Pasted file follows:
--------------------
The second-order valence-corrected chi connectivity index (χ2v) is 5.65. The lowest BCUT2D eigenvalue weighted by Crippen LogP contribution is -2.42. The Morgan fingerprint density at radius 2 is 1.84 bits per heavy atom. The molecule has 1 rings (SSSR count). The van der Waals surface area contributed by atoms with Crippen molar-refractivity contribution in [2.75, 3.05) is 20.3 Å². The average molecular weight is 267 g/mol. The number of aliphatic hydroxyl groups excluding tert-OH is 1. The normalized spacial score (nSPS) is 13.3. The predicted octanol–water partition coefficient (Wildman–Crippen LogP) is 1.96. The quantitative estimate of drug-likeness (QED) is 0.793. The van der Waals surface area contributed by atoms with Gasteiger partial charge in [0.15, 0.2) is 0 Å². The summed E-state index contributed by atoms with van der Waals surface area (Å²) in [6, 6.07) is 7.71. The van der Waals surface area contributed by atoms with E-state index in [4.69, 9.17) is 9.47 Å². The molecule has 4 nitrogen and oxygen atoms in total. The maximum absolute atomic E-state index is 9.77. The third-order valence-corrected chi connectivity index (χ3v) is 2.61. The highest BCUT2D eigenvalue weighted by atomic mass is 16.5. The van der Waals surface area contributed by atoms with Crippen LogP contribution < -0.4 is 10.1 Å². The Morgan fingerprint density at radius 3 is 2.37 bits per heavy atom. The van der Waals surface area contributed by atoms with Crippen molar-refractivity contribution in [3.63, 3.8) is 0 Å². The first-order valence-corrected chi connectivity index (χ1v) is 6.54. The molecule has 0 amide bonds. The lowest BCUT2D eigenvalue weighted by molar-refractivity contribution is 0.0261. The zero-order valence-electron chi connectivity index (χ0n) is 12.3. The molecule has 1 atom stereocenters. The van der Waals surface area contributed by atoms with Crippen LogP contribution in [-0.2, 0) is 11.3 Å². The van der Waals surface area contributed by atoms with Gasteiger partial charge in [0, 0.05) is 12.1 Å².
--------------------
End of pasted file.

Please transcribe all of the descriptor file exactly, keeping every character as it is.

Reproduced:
The second-order valence-corrected chi connectivity index (χ2v) is 5.65. The lowest BCUT2D eigenvalue weighted by Crippen LogP contribution is -2.42. The Morgan fingerprint density at radius 2 is 1.84 bits per heavy atom. The molecule has 1 rings (SSSR count). The van der Waals surface area contributed by atoms with Crippen molar-refractivity contribution in [2.75, 3.05) is 20.3 Å². The average molecular weight is 267 g/mol. The number of aliphatic hydroxyl groups excluding tert-OH is 1. The normalized spacial score (nSPS) is 13.3. The predicted octanol–water partition coefficient (Wildman–Crippen LogP) is 1.96. The quantitative estimate of drug-likeness (QED) is 0.793. The van der Waals surface area contributed by atoms with Gasteiger partial charge in [0.15, 0.2) is 0 Å². The summed E-state index contributed by atoms with van der Waals surface area (Å²) in [6, 6.07) is 7.71. The van der Waals surface area contributed by atoms with E-state index in [4.69, 9.17) is 9.47 Å². The molecule has 4 nitrogen and oxygen atoms in total. The maximum absolute atomic E-state index is 9.77. The third-order valence-corrected chi connectivity index (χ3v) is 2.61. The highest BCUT2D eigenvalue weighted by atomic mass is 16.5. The van der Waals surface area contributed by atoms with Crippen LogP contribution < -0.4 is 10.1 Å². The Morgan fingerprint density at radius 3 is 2.37 bits per heavy atom. The van der Waals surface area contributed by atoms with Crippen molar-refractivity contribution in [3.63, 3.8) is 0 Å². The first-order valence-corrected chi connectivity index (χ1v) is 6.54. The molecule has 0 amide bonds. The lowest BCUT2D eigenvalue weighted by molar-refractivity contribution is 0.0261. The zero-order valence-electron chi connectivity index (χ0n) is 12.3. The molecule has 1 atom stereocenters. The van der Waals surface area contributed by atoms with Crippen LogP contribution in [-0.2, 0) is 11.3 Å². The van der Waals surface area contributed by atoms with Gasteiger partial charge in [0, 0.05) is 12.1 Å².